I imagine Christmas morning of all the children in my life to be like that of Ralphie’s in A Christmas Story. My cousin sulking amidst a pile of wrapping paper and toys, wondering what horrible thing she did not to deserve a special bedtime story this year. But alas, what’s that hiding in the corner behind the tree? It’s not a Red Ryder BB gun, instead it’s the new Mo Willems book from Lisa and Don! “How did they know?!” I envision her asking her parents with a big smile, as she throws her new toys aside and demands to be read to. My husband thinks I’m delusional.
With the holidays ‘round the corner, I guess I have to start thinking about gifts for my little cousins this year. I think I’m even going to mix it up a little this year, gifting CDs with books. I can see my husband rolling his eyes and shaking his head at me right now. Here’s what is on my holiday list for little ones big and small:
CDs for all ages:
Snacktime! by the Barenaked Ladies is witty, catchy, and funny. Your whole family will be singing along with “Allergies” and “A Word For That” before you know it.
If you’ve been around children at all, I’m sure you’re familiar with Laurie Berkner. She’s released her first album in six years, and Rocketship Run is worth the wait. Children will want to “Go On a Hunt” around the house, the car, and everywhere in between with these quick tunes.
Babies and Toddlers:
You Can Do Anything, Daddy! by Michael Rex is one of my favorite picture books. Dad tucks in his son who continues to ask, “Daddy, would you save me if…?” Find out how Dad would save his son from snakes and tigers and robot gorilla pirates from Mars!
Ladybug Girl by David Soman and Jacky Davis is a girl power story! Follow the adventures of Lulu after her brother tells her she’s too little to play with him and his friends.
Any Mo Willems book is great for kids learning to read on their own. Read about the silly adventures of Elephant and Piggie as they fly, surprise, and party together.
Fiction for Children Reading on Their Own:
Capitalize on the popularity of the movie, and buy The Tale of Despereaux for a reader. The sweet story of a mouse hero will entertain both boys and girls.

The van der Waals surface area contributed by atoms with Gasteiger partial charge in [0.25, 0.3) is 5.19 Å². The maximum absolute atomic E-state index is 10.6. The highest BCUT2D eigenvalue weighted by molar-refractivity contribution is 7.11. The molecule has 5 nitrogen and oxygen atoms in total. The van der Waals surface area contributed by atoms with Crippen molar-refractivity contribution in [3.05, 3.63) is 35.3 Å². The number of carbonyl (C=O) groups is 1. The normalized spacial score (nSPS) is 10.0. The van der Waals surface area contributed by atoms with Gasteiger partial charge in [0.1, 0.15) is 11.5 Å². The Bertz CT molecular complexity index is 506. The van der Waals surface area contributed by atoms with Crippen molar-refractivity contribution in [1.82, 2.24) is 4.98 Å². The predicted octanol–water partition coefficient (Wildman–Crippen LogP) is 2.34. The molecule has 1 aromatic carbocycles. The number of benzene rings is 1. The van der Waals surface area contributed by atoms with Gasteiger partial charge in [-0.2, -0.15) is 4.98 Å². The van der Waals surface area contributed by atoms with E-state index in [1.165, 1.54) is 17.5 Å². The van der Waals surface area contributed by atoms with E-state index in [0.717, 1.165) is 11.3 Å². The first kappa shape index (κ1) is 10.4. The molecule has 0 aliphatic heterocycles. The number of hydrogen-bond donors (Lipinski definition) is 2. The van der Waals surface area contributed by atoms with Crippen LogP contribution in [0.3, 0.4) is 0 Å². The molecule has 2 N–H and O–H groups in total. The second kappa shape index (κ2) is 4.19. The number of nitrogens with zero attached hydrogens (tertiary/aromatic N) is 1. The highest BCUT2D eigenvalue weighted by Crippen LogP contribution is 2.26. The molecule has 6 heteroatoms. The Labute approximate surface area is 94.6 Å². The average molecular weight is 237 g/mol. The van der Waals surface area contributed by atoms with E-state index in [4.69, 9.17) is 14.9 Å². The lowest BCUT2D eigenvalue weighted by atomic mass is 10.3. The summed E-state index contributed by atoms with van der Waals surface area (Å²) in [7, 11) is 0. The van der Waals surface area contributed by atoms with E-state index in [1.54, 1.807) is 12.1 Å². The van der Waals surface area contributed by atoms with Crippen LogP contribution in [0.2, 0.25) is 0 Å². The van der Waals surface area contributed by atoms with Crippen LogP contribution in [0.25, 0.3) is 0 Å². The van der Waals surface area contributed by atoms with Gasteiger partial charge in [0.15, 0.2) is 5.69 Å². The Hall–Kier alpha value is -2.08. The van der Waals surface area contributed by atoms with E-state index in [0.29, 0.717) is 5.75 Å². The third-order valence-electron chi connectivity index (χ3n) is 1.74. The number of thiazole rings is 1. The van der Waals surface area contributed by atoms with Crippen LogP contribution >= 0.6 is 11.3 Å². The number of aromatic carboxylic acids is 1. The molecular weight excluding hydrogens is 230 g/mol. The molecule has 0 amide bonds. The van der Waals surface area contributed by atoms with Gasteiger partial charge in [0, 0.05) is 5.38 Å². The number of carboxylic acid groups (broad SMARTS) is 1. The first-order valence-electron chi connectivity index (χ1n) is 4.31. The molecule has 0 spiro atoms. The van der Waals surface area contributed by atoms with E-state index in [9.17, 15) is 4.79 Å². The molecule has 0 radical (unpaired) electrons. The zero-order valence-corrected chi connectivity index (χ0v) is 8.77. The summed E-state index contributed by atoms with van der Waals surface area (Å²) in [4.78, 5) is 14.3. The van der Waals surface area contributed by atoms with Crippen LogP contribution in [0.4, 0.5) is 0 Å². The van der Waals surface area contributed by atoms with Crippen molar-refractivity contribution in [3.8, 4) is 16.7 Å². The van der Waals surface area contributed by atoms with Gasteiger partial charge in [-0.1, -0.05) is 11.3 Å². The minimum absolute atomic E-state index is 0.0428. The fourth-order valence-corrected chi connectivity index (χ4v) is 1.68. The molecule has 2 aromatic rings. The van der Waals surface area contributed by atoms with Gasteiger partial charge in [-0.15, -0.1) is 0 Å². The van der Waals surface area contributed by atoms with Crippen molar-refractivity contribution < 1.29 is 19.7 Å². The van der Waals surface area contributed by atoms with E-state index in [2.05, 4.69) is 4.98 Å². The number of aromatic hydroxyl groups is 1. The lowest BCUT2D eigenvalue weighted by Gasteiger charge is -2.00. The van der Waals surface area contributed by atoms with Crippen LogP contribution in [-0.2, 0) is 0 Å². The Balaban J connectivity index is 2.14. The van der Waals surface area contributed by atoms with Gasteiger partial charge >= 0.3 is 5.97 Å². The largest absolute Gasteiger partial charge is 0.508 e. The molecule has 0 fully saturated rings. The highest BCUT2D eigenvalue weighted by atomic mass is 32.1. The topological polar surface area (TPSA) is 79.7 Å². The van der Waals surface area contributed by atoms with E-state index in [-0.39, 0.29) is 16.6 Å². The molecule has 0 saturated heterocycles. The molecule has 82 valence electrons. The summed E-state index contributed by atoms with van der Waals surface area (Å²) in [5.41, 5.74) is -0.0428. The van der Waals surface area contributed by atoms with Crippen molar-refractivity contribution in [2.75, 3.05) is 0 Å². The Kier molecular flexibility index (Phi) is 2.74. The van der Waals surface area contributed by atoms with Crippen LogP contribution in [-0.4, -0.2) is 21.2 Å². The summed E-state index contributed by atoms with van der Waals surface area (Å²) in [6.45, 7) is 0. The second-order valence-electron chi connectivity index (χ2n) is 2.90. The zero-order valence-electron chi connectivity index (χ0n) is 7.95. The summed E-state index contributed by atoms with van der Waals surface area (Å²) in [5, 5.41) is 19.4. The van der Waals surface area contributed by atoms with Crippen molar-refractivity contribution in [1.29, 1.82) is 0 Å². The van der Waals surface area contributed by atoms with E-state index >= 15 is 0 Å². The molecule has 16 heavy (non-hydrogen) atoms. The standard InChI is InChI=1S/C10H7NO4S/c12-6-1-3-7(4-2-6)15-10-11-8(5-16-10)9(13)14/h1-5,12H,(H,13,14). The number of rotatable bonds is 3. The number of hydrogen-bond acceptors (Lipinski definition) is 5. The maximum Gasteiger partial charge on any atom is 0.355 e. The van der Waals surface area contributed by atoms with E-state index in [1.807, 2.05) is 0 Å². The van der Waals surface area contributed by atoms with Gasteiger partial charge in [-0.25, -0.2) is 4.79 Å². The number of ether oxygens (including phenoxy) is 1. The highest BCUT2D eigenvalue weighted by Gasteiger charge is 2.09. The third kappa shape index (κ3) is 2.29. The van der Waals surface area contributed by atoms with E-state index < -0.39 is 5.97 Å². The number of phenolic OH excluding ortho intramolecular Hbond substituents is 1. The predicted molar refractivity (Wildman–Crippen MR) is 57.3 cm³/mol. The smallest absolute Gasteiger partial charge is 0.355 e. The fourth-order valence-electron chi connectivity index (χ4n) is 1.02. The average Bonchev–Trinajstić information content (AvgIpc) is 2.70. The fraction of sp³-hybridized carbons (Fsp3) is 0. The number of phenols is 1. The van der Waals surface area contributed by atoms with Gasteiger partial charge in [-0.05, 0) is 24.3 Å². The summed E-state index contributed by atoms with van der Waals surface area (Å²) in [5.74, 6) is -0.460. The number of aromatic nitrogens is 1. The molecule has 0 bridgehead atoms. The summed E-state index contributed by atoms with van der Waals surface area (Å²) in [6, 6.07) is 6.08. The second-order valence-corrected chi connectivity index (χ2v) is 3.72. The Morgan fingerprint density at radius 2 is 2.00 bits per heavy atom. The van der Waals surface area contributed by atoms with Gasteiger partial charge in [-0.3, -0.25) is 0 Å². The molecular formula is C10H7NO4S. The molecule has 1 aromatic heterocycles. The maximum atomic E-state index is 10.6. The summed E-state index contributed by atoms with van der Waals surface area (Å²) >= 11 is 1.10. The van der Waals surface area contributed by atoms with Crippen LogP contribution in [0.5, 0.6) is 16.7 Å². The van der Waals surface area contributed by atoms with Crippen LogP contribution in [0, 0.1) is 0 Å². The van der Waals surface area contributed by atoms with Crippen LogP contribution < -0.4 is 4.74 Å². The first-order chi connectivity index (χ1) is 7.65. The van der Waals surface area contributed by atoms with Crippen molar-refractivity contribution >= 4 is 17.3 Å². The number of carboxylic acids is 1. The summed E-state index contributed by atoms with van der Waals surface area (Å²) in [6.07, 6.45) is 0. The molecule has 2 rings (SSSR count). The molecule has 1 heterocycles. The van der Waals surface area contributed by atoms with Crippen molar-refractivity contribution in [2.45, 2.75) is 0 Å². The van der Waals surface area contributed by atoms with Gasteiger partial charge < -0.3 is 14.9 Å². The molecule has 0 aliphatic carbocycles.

Following the success of The Spiderwick Chronicles is a sequel series, Beyond the Spiderwick Chronicles by Tony DiTerlizzi and Holly Black. The scenic New England area is replaced with the hot, Florida sun as Nick, Laurie and Julian battle giants.
For the reluctant reader, try Jon Scieszka’s Knucklehead. He chronicles his childhood growing up with five brothers. Read how he “learned how to cook because I like to stir oatmeal more than I like to pick up dog poop,” and how he “watched” his brothers for his parents as they rolled off the couch and splashed in the toilet.
If you’re looking for some recommendations that aren’t from the Twilight series, try these:
The following three stories follow marooned characters.
Nation by Terry Pratchett is about rebuilding a community after a tsunami destroys.
Hunger Games by Suzanne Collins is a survival story that is intense and addicting. Imagine a real life “Survivor” show being televised to the world where the weather and food can be manipulated. The author left the ending open for a sequel, and I’ll be the first to read it!
Life As We Knew It by Susan Beth Pfeffer is an apocalyptic story. The moon collides with an asteroid and falls closer to Earth. Would your teenager survive without the Internet, a cell phone, or video games? How about if she had to be stuck in the house with your family for a year?!
Lisa Shaia is the children’s librarian who is humming “The Ninjas” as ponders the joy she will spread this holiday season.